08 May 2008
Adam Jones Spotlight
Posted by Jon Shepherd
Adam Jones has had a rough year so far. He has hit 231/272/359. This was expected. He is a contact-based hitter (meaning he does not and most likely will not walk much), so until he understands how to hit off speed pitches . . . he will be taken advantage of. There are some good things to like. Defensively, Jones has been quite good in the field. He has saved about 1.5 runs (+2 plays and 1 assist). He also has made 19 plays out of his zone, which is tied for the AL lead with BJ Upton and Torii Hunter. I imagine over the course of the season he will wind up being about +4 or +5 runs in the field, which is good for about a half win above median.
Offensively, well, we'll take the good with the bad here. Let's go into some Pitch f/x data.
Many folks want to place Jones in the two spot in front of Markakis. This would enable him to see more fastballs than when he bats in front of Luis Hernandez or some other below average hitters. At least, this is the hypothesis people use. Jones has seen 222 fastballs, which comprise 60% of the pitches he sees (this compares to 67% Mora sees in the 2-spot and league average is 58%). It doesn't seem like he is being thrown an abnormal number of off speed pitches. I also wonder to what extent Mora's 67% is a product of his declining bat speed because last year he was in a similar lineup position and saw the league average of fastballs. Anyway, lefties and righties throw him about the same number of fastballs. Two-thirds of his at bats end on a fastball. As you can see on his fastball graph . . . he goes after the inside pitches, but lays off the outside ones. Two guesses on this one: 1) he is trying to push the count and try to walk or 2) he is not an outside fastball hitter and is waiting for a pitch in his zone at which to swing. You may also note that when he does swing at pitches on the outside he makes contact. Every time. He has no swinging strikes out there, but when he chooses to swing he has four singles and a lot of fouls and in play outs. I guess the bottom line to take from this is that it appears he has a plan, which is good . . .usually.
Jones has seen 25 curves or about 6% of the pitches he has seen. Lefties and righties throw it equally and the percent is a third less than the league average. Only 3% if his at bats end on a curveball. As the graph shows . . . he swung for 12 of them, making contact with seven. Six of those balls were not in the strike zone. He also chose not to swing at five that were strikes. In terms of pure pitch recognition . . . he "saw" 14 of 25 as their correct calls (56%) assuming he did not choose not to swing at a pitch he knew to be a strike. Torii Hunter has a 50% recognition on curves this year.
So far, righties like to toss sliders at Jones. He has seen 65 (18%), which is 20% more than league average (this may be the result of us facing more right handed pitchers, but I am not sure about that being true). Almost 22% of his at bats end on this pitch. He displayed a 78% accuracy rate in reading these pitches with 6 called strikes. Torii identifies 62% correctly with 5 called strikes. Again this "accuracy" rate assumes the players are not choosing to ignore strikes. Jones seems more adept here.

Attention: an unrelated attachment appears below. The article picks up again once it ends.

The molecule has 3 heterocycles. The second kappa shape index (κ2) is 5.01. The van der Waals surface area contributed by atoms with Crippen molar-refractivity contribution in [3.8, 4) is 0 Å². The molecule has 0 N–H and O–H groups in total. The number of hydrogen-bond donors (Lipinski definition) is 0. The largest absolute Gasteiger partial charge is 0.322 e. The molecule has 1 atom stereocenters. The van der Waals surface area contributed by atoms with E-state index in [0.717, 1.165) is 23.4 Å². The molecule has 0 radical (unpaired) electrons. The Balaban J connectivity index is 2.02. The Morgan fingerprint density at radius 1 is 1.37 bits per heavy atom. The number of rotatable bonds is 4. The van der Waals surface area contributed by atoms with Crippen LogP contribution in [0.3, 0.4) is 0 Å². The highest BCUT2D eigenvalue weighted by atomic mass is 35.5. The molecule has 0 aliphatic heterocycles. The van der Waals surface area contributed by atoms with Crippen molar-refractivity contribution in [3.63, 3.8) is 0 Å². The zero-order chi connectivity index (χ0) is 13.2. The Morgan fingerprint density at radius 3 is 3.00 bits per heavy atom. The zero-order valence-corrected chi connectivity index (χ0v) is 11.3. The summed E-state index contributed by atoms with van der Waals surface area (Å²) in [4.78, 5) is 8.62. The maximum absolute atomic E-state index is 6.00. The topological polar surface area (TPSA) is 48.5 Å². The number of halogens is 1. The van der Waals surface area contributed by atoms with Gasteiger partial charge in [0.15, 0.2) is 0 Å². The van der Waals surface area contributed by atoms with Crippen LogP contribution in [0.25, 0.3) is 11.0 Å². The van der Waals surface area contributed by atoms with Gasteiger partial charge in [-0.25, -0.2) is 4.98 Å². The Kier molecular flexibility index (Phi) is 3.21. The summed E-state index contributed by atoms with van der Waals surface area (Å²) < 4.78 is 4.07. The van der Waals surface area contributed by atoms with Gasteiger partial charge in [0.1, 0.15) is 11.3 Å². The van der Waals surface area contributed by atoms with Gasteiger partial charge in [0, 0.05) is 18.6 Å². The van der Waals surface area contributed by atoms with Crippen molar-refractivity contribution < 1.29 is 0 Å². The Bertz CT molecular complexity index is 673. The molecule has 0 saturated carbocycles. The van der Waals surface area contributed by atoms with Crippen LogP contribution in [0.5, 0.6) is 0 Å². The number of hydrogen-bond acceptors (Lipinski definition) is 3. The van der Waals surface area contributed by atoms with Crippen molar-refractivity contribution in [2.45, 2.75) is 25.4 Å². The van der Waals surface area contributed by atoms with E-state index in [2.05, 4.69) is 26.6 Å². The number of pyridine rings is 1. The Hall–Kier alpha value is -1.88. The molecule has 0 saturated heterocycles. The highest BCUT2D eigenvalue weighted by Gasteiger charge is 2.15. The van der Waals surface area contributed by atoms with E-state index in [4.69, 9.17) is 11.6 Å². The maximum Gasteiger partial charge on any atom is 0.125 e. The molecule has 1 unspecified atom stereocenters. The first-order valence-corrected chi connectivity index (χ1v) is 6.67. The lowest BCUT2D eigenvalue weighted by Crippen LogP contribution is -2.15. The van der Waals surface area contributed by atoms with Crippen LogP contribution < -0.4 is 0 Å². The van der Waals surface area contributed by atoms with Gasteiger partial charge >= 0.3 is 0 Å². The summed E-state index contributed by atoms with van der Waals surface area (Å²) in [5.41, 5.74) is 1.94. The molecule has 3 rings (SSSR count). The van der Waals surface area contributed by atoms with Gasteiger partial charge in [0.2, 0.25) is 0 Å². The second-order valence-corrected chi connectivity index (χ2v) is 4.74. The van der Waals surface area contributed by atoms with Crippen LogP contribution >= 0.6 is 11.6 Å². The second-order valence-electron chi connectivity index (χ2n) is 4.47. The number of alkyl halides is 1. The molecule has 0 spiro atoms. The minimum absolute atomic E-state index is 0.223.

Lefties love to toss the change to right handed Jones. Again, this is probably due to it being harder to hit a pitch breaking away from the batter than a pitch breaking into the batter as evidenced by personal experience, watching, and from several physics papers. A southpaw is three times as likely to throw a changeup to Jones than a righties. His overall rate is 10%, which is a sixth less than league average (probably due to my unresearched belief that we have faced more righties than the average hitter). Only 4% of these pitches end his at bat. He shows 68% recognition with five called strikes. He seems to be able to recognize these pitches as strikes, but misses them. This seems like it should be a pitch people could rely on to get him out as it appears he thinks a lot of these are fastballs. Torii recognizes 21% of these and hits them well. With a similar number of pitches, Jones is three times more likely to swing and miss a change up. This seems like an area he will need to improve upon if he wishes to hit better against lefthanded batters.
It should be noted that getting behind in a counter from the hitter's perspective is the opposite of that with the pitcher. So, if you want to compare this chart to the pitching version, flip them. Anyway, what we see here is that Jones, as most batters, gets behind in the count often. He is not as successfully aggressive as Jones is and is not as patient as Markakis is. Pitch counts for batters is not as effective as a measure as it is for pitchers because the data will skew much more due to individual batting approaches. What it does show is that, along with the Pitch f/x data, Jones needs to do more with his batted balls.
Jones is struggling like you would expect a young contact-based hitter to struggle. He is learning to identify much better off speed pitches than he faced in AAA and that takes time. Torii Hunter's career is a good comparison. He struggled early and as he learned to identify pitches . . . he has gotten a lot better. Adam Jones' approach may be similar to his, but I think Jones has more power potential and not as much defensive potential. That said, enjoy these moments as we watch a very good talent adjust his game.